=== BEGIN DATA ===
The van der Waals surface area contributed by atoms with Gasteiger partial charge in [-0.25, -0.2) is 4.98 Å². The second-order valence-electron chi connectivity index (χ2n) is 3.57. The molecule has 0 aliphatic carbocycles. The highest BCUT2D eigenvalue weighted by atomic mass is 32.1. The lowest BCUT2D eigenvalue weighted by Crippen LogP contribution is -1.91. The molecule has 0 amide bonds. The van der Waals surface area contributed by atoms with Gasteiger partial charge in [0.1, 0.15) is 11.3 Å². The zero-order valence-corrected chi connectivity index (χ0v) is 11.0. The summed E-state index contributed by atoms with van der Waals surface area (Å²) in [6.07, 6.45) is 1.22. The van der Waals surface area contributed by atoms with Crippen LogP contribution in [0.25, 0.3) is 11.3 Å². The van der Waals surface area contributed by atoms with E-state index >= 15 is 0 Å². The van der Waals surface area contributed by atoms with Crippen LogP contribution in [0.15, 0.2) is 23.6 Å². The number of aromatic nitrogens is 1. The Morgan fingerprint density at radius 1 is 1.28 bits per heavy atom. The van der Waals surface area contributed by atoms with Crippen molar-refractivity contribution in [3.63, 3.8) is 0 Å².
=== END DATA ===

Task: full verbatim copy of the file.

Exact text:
The van der Waals surface area contributed by atoms with Gasteiger partial charge in [-0.25, -0.2) is 4.98 Å². The second-order valence-electron chi connectivity index (χ2n) is 3.57. The molecule has 0 aliphatic carbocycles. The highest BCUT2D eigenvalue weighted by atomic mass is 32.1. The lowest BCUT2D eigenvalue weighted by Crippen LogP contribution is -1.91. The molecule has 0 amide bonds. The van der Waals surface area contributed by atoms with Gasteiger partial charge in [0.1, 0.15) is 11.3 Å². The zero-order valence-corrected chi connectivity index (χ0v) is 11.0. The summed E-state index contributed by atoms with van der Waals surface area (Å²) in [6.07, 6.45) is 1.22. The van der Waals surface area contributed by atoms with Crippen LogP contribution in [0.25, 0.3) is 11.3 Å². The van der Waals surface area contributed by atoms with E-state index >= 15 is 0 Å². The van der Waals surface area contributed by atoms with Crippen LogP contribution in [0.15, 0.2) is 23.6 Å². The number of aromatic nitrogens is 1. The Morgan fingerprint density at radius 1 is 1.28 bits per heavy atom. The van der Waals surface area contributed by atoms with Crippen molar-refractivity contribution in [3.63, 3.8) is 0 Å².